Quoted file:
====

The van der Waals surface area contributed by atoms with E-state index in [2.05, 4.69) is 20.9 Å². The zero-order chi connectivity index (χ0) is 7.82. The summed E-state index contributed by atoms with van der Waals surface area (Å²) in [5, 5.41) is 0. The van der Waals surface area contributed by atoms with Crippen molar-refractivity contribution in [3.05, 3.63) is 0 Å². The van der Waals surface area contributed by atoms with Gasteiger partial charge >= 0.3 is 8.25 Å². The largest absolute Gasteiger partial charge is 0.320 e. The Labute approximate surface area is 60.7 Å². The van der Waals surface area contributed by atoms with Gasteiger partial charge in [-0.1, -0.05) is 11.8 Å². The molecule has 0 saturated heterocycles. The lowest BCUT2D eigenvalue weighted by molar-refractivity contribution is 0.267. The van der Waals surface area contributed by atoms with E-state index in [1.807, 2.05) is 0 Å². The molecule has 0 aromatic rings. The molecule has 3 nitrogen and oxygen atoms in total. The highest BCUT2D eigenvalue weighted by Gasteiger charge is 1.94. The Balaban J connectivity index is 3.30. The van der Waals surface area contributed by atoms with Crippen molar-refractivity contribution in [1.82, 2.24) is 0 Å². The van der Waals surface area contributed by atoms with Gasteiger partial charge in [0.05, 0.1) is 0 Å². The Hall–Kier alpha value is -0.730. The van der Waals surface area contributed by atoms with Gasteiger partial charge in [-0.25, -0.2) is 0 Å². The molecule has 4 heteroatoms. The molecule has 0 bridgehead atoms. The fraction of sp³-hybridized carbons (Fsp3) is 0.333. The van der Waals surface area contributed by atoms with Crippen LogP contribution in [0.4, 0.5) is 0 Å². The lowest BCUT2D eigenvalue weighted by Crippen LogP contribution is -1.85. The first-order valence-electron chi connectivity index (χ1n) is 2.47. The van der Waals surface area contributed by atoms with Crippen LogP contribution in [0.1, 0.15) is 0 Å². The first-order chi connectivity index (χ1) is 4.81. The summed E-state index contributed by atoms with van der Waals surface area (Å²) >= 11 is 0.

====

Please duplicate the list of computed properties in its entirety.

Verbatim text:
The van der Waals surface area contributed by atoms with E-state index in [2.05, 4.69) is 20.9 Å². The zero-order chi connectivity index (χ0) is 7.82. The summed E-state index contributed by atoms with van der Waals surface area (Å²) in [5, 5.41) is 0. The van der Waals surface area contributed by atoms with Crippen molar-refractivity contribution in [3.05, 3.63) is 0 Å². The van der Waals surface area contributed by atoms with Gasteiger partial charge >= 0.3 is 8.25 Å². The largest absolute Gasteiger partial charge is 0.320 e. The Labute approximate surface area is 60.7 Å². The van der Waals surface area contributed by atoms with Gasteiger partial charge in [-0.1, -0.05) is 11.8 Å². The molecule has 0 saturated heterocycles. The lowest BCUT2D eigenvalue weighted by molar-refractivity contribution is 0.267. The van der Waals surface area contributed by atoms with E-state index in [1.807, 2.05) is 0 Å². The molecule has 0 aromatic rings. The molecule has 3 nitrogen and oxygen atoms in total. The highest BCUT2D eigenvalue weighted by Gasteiger charge is 1.94. The Balaban J connectivity index is 3.30. The van der Waals surface area contributed by atoms with Crippen molar-refractivity contribution in [1.82, 2.24) is 0 Å². The van der Waals surface area contributed by atoms with Gasteiger partial charge in [0.05, 0.1) is 0 Å². The Hall–Kier alpha value is -0.730. The van der Waals surface area contributed by atoms with Gasteiger partial charge in [-0.25, -0.2) is 0 Å². The molecule has 4 heteroatoms. The molecule has 0 bridgehead atoms. The fraction of sp³-hybridized carbons (Fsp3) is 0.333. The van der Waals surface area contributed by atoms with Crippen LogP contribution in [0.4, 0.5) is 0 Å². The lowest BCUT2D eigenvalue weighted by Crippen LogP contribution is -1.85. The first-order valence-electron chi connectivity index (χ1n) is 2.47. The van der Waals surface area contributed by atoms with Crippen LogP contribution in [0.1, 0.15) is 0 Å². The first-order chi connectivity index (χ1) is 4.81. The summed E-state index contributed by atoms with van der Waals surface area (Å²) >= 11 is 0.